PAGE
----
Grease the Pullman loaf pan with cooking oil spray.
When the dough has doubled in volume, take it out and deflate lightly. Divide into 3 pieces and roll them into round balls. Cover them with plastic wrap to prevent them from drying out. Leave the dough to rest for 15 mins.
Deflate one ball of dough completely and roll it flat. Fold in the sides of the dough towards the center, and then roll it up the dough to form a Swiss roll. Repeat the same shaping steps to the rest of the dough.
Place three of the shaped dough with their seam side down into the prepared pan. Press the top of the dough lightly to form an even surface. Cover the loaf with cling wrap and leave to rise for 45-60 mins until the dough fills the pan about 80% of the pan.
Preheat the oven to 180°C or 160°C fan forced. Close the lid of the pan. Place 4 layers of baking papers on top of a baking tray. Place the bread pan on top of the lined tray and into the oven. Reduce the oven temperature to 160°C or 150°C fan forced and bake for 15 mins. Place another baking tray on top of the bread pan and reduce oven temperature to 140°C or 120°C fan forced. Bake for another 25-30 mins (total baking time is 40-45 mins).
Remove the bread from the oven. Open the lid immediately and drop the pan from about a 15 cm height to prevent the bread from collapsing.
Unmould the bread immediately. Allow it to cool completely on a wire rack. Slice and serve.
If you are using this recipe to make this Sumikko Gurashi bread holding 4-6 cocoa hot cross buns...
Replace the use of 30g butter with 30g shortening, preferably Crisco, the trans fat free kind.
Using a breadmaker or electric mixer, mix and knead the bread dough like the step desrcibed in above.
Dough will be about 560g in total. Divide dough into 5 portions: 3 portions of 160g each, 1 portion of 60g (to make the hot cross buns) and 1 portion of 20g or slightly lesser (to make the bear ears).
For the cocoa hot cross buns, incorporate 1 tsp (5g) cocoa powder into the 60g dough and knead until the dough is thoroughly coloured.
For the penguins, cats and bears, incorporate adequate amount of food colouring (I used Queen's natural extract) into two portions of the dough to colour them into 160g light yellow and 160g light green and leave the remaining portions of dough uncoloured.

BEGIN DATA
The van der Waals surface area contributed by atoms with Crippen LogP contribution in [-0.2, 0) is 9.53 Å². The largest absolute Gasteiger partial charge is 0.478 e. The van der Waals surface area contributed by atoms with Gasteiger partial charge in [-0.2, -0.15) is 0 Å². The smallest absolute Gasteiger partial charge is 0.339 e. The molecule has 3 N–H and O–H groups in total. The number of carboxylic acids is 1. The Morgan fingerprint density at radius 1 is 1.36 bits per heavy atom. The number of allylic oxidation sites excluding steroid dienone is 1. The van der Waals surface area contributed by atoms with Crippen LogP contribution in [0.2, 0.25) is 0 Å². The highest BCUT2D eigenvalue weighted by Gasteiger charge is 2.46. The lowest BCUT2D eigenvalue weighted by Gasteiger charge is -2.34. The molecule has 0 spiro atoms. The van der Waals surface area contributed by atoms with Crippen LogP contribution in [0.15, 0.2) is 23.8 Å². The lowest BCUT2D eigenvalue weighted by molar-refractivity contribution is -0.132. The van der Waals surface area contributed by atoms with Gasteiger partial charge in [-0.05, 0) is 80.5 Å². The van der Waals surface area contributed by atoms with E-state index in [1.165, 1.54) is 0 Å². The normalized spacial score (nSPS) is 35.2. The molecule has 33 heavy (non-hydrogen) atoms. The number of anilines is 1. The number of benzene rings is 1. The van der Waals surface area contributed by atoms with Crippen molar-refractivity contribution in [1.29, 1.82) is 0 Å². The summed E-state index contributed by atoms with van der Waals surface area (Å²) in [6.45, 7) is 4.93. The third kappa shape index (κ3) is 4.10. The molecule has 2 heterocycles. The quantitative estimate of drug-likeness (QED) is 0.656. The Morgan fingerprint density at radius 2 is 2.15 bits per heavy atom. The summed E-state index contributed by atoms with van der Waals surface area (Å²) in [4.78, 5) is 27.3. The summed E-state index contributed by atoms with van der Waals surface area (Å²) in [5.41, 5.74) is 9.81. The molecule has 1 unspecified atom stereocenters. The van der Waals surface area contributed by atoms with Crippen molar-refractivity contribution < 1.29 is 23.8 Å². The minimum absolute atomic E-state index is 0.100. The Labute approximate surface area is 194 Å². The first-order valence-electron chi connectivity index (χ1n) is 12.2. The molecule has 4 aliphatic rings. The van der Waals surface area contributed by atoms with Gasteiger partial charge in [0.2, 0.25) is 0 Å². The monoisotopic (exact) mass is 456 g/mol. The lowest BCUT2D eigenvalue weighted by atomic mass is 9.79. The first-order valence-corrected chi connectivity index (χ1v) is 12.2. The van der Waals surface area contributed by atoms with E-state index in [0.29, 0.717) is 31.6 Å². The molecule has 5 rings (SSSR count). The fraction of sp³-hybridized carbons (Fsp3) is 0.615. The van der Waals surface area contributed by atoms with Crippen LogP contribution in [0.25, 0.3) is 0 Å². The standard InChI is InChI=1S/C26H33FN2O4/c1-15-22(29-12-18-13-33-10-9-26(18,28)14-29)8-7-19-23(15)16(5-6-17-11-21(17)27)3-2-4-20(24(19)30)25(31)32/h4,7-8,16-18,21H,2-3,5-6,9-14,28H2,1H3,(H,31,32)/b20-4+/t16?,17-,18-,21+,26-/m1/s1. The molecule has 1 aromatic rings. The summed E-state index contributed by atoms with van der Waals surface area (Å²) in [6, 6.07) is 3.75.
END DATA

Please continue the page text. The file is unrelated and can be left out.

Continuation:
Allow the dough to rise for 1 hr or until doubled in size.
Grease one 20 x 20 cm (8 inch) non-stick square pan with cooking oil spray. Line a baking tray with baking paper.
Deflate the dough lightly and divide them into:
3 portions x 4 dough x 40g each for the penguin (green dough), cats (yellow dough) and bears and shape each into a short cylinder dough
6 x 10g for the cocoa hot cross buns and shape each into a round dough
8 x 1-2g for 4 pairs of bear ears and shape each into a round dough
Arrange the divided 3 portions x 4 x 40g dough into prepared square pan with alternate colours and the rest of the shaped dough onto the prepared baking tray with adequate space in between them for expansion.
Allow the dough to rise for about 1 hr or until doubled in size.
Preheat the oven to 160°C. Place two ears onto each of the white dough and bake cocoa dough on the baking tray and the Sumikko Gurashi bread in the square pan at 160°C for 5-7 mins for the cocoa buns and 15 mins for the bread in the square pan. To prevent the top of the bread from burning too much, cover the bread in the square pan loosely with a foil after the first 5 mins of bake and continue to bake the bread until it is fully cooked. Unfortunately, I did mine after the first 10 mins of bake... Ai ya too late!!! :p
Unmould the bread immediately. Allow it to cool completely on a wire rack.
To assemble and finish:
Use a thin spaghetti to attach the cocoa hot cross buns for the characters to hold.
Decorate the bread and hot cross buns with coloured, rolled and cut fondant.
Use a black edible pen to draw the faces of the characters.